But the lease is just one issue; some parents and staff feel the problems were compounded by bad management. They cite, for example, construction of a S$4.9 million underground garage that was meant to include a bus drop-off point, but in the end could not accommodate large buses.
“There exists a deep mistrust of the board as currently composed. This mistrust is based on an extended record of inappropriate governance that has lacked transparency for many years,” the teachers wrote in a letter to the parents.
Tensions at the school are running high. The headmaster resigned on May 11, stating in a letter to parents that the crisis was about much more than wage negotiations. Many teachers have threatened to resign, or not renew their contracts when they expire. On June 28, teachers invited parents to the school to discuss its problems; the board deemed it an unauthorized meeting and refused to let it go ahead. But it has agreed to establish a special body to carry out a governance review.
Nobody connected with the school is talking, from the teachers to the parents, who fork out about S$22,000 a year per child in tuition fees. But the government asserts that the school set its own pace for growth, and that the issue over the lease is simply one of land use in a land-scarce city. A spokesman for Singapore’s Urban Redevelopment Authority (URA) says it wanted to scale down the school’s site to 9.86 hectares when its lease was renewed in 2000 because the original 17.3 hectare site was “deemed to be too excessive.”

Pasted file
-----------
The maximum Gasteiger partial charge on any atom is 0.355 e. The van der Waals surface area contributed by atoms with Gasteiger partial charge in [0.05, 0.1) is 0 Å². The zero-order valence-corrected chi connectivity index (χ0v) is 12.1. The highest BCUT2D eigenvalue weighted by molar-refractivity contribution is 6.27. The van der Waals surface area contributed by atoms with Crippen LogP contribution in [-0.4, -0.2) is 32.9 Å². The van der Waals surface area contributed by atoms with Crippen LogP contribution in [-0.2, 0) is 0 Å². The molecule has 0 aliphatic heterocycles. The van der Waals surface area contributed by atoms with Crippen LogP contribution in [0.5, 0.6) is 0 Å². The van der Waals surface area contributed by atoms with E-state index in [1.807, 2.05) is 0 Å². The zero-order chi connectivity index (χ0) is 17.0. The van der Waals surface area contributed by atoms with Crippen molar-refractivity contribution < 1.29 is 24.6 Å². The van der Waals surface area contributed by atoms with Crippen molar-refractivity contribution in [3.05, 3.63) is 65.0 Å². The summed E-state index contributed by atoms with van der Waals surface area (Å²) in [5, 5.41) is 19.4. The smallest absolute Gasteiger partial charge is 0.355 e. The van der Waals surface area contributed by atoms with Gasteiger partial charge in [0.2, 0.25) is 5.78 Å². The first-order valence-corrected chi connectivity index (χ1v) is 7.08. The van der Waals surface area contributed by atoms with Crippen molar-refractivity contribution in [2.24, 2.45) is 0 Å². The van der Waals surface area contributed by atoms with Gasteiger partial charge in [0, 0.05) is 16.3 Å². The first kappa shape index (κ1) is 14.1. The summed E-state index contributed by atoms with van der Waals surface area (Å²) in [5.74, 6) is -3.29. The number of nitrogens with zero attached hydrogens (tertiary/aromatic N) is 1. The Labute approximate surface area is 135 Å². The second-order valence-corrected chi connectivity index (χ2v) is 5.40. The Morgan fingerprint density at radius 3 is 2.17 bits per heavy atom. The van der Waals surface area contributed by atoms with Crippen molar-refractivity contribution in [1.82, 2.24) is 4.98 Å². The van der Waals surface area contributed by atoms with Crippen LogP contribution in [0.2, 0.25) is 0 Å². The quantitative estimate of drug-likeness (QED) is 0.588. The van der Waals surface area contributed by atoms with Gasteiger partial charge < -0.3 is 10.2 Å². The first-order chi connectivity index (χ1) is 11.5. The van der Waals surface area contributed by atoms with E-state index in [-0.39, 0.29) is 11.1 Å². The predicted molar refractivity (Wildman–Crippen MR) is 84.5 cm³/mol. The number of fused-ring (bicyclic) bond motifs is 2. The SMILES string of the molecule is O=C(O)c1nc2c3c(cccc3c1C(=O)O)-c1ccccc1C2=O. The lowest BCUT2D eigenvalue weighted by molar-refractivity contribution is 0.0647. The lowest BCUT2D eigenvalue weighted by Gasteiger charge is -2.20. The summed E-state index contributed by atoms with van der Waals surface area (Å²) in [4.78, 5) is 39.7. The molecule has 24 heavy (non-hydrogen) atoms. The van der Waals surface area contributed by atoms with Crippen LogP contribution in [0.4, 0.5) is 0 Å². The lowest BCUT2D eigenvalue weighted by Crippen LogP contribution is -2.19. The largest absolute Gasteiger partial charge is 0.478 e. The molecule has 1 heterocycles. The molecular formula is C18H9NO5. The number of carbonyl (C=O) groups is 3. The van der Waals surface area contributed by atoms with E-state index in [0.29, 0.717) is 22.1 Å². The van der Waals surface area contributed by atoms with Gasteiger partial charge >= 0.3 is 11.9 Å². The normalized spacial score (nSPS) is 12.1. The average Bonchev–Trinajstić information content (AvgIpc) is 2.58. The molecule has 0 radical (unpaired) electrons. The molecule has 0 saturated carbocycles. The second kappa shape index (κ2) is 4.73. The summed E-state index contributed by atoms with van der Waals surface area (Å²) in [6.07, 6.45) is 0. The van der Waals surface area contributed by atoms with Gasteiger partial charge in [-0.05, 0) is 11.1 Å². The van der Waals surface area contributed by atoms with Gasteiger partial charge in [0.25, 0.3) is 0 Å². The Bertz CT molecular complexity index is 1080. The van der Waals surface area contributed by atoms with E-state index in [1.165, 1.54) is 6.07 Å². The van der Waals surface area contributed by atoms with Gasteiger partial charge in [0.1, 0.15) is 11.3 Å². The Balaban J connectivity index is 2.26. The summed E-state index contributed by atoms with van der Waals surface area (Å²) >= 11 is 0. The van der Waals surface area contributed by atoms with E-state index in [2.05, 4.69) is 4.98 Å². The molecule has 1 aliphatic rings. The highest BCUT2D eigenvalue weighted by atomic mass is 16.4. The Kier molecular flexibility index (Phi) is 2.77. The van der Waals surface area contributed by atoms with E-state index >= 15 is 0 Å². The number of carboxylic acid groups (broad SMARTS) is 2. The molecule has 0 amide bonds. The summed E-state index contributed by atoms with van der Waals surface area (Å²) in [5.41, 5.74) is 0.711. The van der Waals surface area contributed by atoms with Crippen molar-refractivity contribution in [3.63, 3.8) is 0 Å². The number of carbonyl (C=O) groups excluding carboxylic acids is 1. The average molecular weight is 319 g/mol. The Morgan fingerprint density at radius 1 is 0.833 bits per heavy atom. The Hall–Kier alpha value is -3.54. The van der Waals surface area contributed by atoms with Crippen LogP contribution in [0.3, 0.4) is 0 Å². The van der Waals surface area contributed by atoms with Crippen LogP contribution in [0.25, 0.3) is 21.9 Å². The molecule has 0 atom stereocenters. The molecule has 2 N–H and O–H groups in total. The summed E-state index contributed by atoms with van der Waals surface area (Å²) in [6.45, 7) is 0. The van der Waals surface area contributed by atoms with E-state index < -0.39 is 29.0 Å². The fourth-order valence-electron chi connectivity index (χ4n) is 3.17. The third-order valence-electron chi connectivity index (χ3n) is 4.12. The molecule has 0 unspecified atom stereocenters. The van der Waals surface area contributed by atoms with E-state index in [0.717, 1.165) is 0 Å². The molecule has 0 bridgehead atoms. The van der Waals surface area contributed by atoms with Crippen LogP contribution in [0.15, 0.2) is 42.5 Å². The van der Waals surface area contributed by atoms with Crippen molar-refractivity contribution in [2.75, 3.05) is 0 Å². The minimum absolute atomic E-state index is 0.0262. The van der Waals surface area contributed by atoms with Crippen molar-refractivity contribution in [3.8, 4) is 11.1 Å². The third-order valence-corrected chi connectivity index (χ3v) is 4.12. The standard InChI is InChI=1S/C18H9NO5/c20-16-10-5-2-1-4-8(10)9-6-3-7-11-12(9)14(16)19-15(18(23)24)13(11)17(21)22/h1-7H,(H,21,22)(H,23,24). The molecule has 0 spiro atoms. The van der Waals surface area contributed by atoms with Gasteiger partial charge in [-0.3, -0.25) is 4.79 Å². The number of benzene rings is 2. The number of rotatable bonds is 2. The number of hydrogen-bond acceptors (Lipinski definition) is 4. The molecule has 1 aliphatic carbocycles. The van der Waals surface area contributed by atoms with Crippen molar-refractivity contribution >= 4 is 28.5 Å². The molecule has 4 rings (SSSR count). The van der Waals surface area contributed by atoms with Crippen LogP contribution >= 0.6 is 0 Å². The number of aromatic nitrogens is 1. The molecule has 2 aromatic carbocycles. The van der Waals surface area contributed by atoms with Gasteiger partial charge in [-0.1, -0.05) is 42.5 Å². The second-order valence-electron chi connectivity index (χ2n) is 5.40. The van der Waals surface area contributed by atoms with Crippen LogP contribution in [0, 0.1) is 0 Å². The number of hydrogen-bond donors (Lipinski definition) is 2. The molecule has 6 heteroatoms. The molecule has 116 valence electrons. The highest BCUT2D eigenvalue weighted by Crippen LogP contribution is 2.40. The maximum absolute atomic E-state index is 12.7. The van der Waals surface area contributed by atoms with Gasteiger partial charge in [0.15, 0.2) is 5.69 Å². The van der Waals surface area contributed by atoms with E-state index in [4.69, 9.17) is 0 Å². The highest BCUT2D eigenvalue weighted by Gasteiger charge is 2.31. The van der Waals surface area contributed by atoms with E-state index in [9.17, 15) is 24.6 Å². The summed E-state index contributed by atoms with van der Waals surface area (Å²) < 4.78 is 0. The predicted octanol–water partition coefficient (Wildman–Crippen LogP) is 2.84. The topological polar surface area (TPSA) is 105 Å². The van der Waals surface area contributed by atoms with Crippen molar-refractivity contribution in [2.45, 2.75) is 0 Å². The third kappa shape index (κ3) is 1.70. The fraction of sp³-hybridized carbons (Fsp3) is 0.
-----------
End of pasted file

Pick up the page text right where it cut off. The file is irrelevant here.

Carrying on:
The school asked for 11 hectares, and told the URA that it planned to increase its student population, according to the URA. These plans could hang in the balance. “It’s upsetting. This is a good school, but you’ve got to wonder,” said one parent, who’s planning to put children into another school next term.